Thursday, August 28, 2008

Hum Cycle

Predictions on this blog have talked about how style, speed and prestige will define the new electric vehicle.

The Hum Cycle is certainly charging into this future - on two wheels.

A small gang of entrepreneurs are kicking the shins of the venture capitalists and blazing the streets of Silicon Valley with their potent new Hum Cycle - an uncompromisingly sportissimo, all-electric motorcycle.

I met with Forrest Deuth, and Jit Bhattacharya - two young guys looking very pleased with themselves - and a small crowd of onlookers to see the new Hum prototype in the flesh.

Deuth - an alumni of Tesla motors - was careful to elaborate that this prototype would vary in many ways from their final product.

But still some of the most obvious features that the prototype has that we're likely to notice in the real thing are that which are missing: no clutch handle, and no gear shifter by the left footpeg. It makes the left-hand side of the bike look decidedly bare.

Apart from that at first approach from the front it looks very much like many other sport bikes - modern full-fairing, stiff trellis frame (which will later be replaced by a fully custom frame, according to Deuth).

Then you notice between the frame and down under the belly of the bike telltale patches of yellow. These are the Lithium-Ion battery packs that power the Hum. Them, and a whacking great electric motor, its cylindrical bulk nestling down where the gearbox would be in a
conventional machine.

The chain sprocket goes directly onto the motor, and drives via an oversize chain and back sprocket to the back wheel. Riders I talked to that day reported plenty of pull from the prototype motor. Plans are afoot for a different drive set-up to elide the oversize gearing, and a more powerful motor.

The bike has regenerative braking - this is configurable, and was dialled down today since conventional riders are not used to their mounts being so very responsive on relinquishing the throttle.

And of course you can't blip the throttle when you're at the lights - not that you'd get any noise if you did.

This machine is almost completely silent. The only thing announcing its approach is the chatter of the chain. The makers are talking about the possibility of a belt drive, if the relative gearing of the drive train allows it.

Deuth and Bhattacharya say they're pitching right at the sports market with their first production machine - it will be a high-performance bike, with a decent range, suitable for the ride to work or short touring/sport riding.

Its something both the green community and the motorcycling community will be eagerly awaiting.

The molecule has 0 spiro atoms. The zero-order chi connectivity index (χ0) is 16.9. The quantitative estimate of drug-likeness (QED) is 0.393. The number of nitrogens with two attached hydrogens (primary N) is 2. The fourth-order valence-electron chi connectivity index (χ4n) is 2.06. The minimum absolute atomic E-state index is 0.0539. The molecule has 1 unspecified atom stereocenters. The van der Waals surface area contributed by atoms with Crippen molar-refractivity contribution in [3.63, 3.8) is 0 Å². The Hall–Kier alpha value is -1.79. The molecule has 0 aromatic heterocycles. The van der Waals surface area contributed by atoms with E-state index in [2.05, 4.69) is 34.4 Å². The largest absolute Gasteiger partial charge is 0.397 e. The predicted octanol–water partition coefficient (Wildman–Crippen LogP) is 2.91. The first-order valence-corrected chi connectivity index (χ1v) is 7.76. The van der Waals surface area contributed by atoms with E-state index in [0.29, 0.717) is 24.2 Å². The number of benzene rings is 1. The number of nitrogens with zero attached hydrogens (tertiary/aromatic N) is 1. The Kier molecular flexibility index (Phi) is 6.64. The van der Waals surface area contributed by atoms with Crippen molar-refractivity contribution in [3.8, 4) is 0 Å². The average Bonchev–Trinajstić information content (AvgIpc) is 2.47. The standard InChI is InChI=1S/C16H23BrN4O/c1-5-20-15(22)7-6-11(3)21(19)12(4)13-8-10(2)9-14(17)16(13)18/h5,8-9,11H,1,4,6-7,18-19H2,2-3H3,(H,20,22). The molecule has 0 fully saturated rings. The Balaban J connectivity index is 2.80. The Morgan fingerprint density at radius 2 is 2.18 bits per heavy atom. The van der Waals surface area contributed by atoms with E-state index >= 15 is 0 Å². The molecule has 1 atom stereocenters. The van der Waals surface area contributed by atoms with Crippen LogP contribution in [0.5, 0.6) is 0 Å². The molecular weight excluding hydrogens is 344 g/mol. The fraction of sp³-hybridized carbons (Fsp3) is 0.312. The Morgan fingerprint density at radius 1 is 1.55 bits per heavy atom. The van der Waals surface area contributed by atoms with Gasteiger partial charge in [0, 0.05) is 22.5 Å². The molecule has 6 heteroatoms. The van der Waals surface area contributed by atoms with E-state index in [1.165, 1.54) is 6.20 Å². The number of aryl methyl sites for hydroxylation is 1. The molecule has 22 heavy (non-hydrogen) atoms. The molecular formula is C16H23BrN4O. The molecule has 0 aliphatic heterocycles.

Me too.


  1. > is completely silent

    This part's actually kind of scary. Sometimes the sound of a motorcycle is the only thing keeping drivers from running them over.

  2. I got a test ride on the HUM bike, so I figured I'd respond with riding impressions. First though, the disclaimer: this bike has absolutely nothing in common with the bike they'll eventually produce, except that they're both electric. This bike was put together from readily available parts to demonstrate to potential investors that an electric sportbike is a reasonable idea. That's their excuse anyway - I suspect that Forrest just wanted an electric motorcycle to ride!

    Getting moving on the bike couldn't be simpler - just turn the grip and it goes! Electric motors should have maximum torque when stopped, but the bike was pretty soft off the line - it felt like the motor controller was limiting output up to about 10 mph, at which point the bike really took off. Acceleration was quite brisk up to 30-40 mph, but by the time I hit 60 it felt more like a typical car in acceleration. Forrest claimed the motor put out about 20 hp peak, but it felt like a motorcycle with 30 hp. Very similar to a Ninja 250 (which is no slouch) in performance, really.

    It was really nice when getting moving to not have to use the clutch - it's a pretty ideal bike for filtering to the light between cars at lights and lane-splitting on the freeway, both of which I got to try since my test ride was at rush hour. Cornering on a freeway offramp was a bit scary because the fairing dragged where they'd spaced it out to cram a few more batteries in, but the smooth throttle modulation was very confidence-inspiring.

    I think that if they build, as planned, a real all-out sportbike with 4x the power, no artificial limitations (don't limit torque to prevent wheelies!), and top-shelf components, it will be a total blast in the twisties, where the very smooth and direct control will be super confidence-inspiring when turning the throttle at extreme lean angles. It'll also be a surpisingly nice commuter, if the riding position isn't too punishing. Unfortunately, it won't be cheap, since they'll have to target the exotic bike market first given current component costs, and it won't be an only bike, due to range (80-150 miles depending on riding style, probably). I doubt I'd buy one due to price, but the success of Bimota, Benelli, MV Agusta etc. show that there are a lot of people out there willing to drop a very large pile of money on an exclusive bike, so I suspect they'll get plenty of buyers. I'm just looking forward to getting an opportunity to test-ride the final result!


Hi, thanks for leaving your thoughtful on-topic comment!